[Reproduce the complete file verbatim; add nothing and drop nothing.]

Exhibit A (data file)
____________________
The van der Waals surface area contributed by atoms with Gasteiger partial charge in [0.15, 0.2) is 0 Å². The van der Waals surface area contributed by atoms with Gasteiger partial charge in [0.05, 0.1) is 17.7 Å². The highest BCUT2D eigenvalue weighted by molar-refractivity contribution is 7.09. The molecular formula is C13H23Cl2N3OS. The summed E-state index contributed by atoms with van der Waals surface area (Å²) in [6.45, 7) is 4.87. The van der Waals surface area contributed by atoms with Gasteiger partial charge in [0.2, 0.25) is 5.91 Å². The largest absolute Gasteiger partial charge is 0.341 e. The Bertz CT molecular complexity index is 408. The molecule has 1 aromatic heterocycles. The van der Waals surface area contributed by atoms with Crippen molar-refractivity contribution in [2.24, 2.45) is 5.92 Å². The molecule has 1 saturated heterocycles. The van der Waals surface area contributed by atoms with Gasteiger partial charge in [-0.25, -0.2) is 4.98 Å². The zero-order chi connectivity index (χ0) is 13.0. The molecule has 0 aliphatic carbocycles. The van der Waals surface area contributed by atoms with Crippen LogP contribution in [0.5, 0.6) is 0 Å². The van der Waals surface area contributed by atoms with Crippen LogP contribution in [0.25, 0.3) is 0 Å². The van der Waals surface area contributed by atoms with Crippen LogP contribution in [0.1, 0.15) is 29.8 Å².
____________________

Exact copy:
The van der Waals surface area contributed by atoms with Gasteiger partial charge in [0.15, 0.2) is 0 Å². The van der Waals surface area contributed by atoms with Gasteiger partial charge in [0.05, 0.1) is 17.7 Å². The highest BCUT2D eigenvalue weighted by molar-refractivity contribution is 7.09. The molecular formula is C13H23Cl2N3OS. The summed E-state index contributed by atoms with van der Waals surface area (Å²) in [6.45, 7) is 4.87. The van der Waals surface area contributed by atoms with Gasteiger partial charge in [0.2, 0.25) is 5.91 Å². The largest absolute Gasteiger partial charge is 0.341 e. The Bertz CT molecular complexity index is 408. The molecule has 1 aromatic heterocycles. The van der Waals surface area contributed by atoms with Crippen molar-refractivity contribution in [2.24, 2.45) is 5.92 Å². The molecule has 1 saturated heterocycles. The van der Waals surface area contributed by atoms with Gasteiger partial charge in [-0.25, -0.2) is 4.98 Å². The zero-order chi connectivity index (χ0) is 13.0. The molecule has 0 aliphatic carbocycles. The van der Waals surface area contributed by atoms with Crippen LogP contribution in [0.5, 0.6) is 0 Å². The van der Waals surface area contributed by atoms with Crippen LogP contribution in [0.25, 0.3) is 0 Å². The van der Waals surface area contributed by atoms with Crippen LogP contribution in [0.1, 0.15) is 29.8 Å².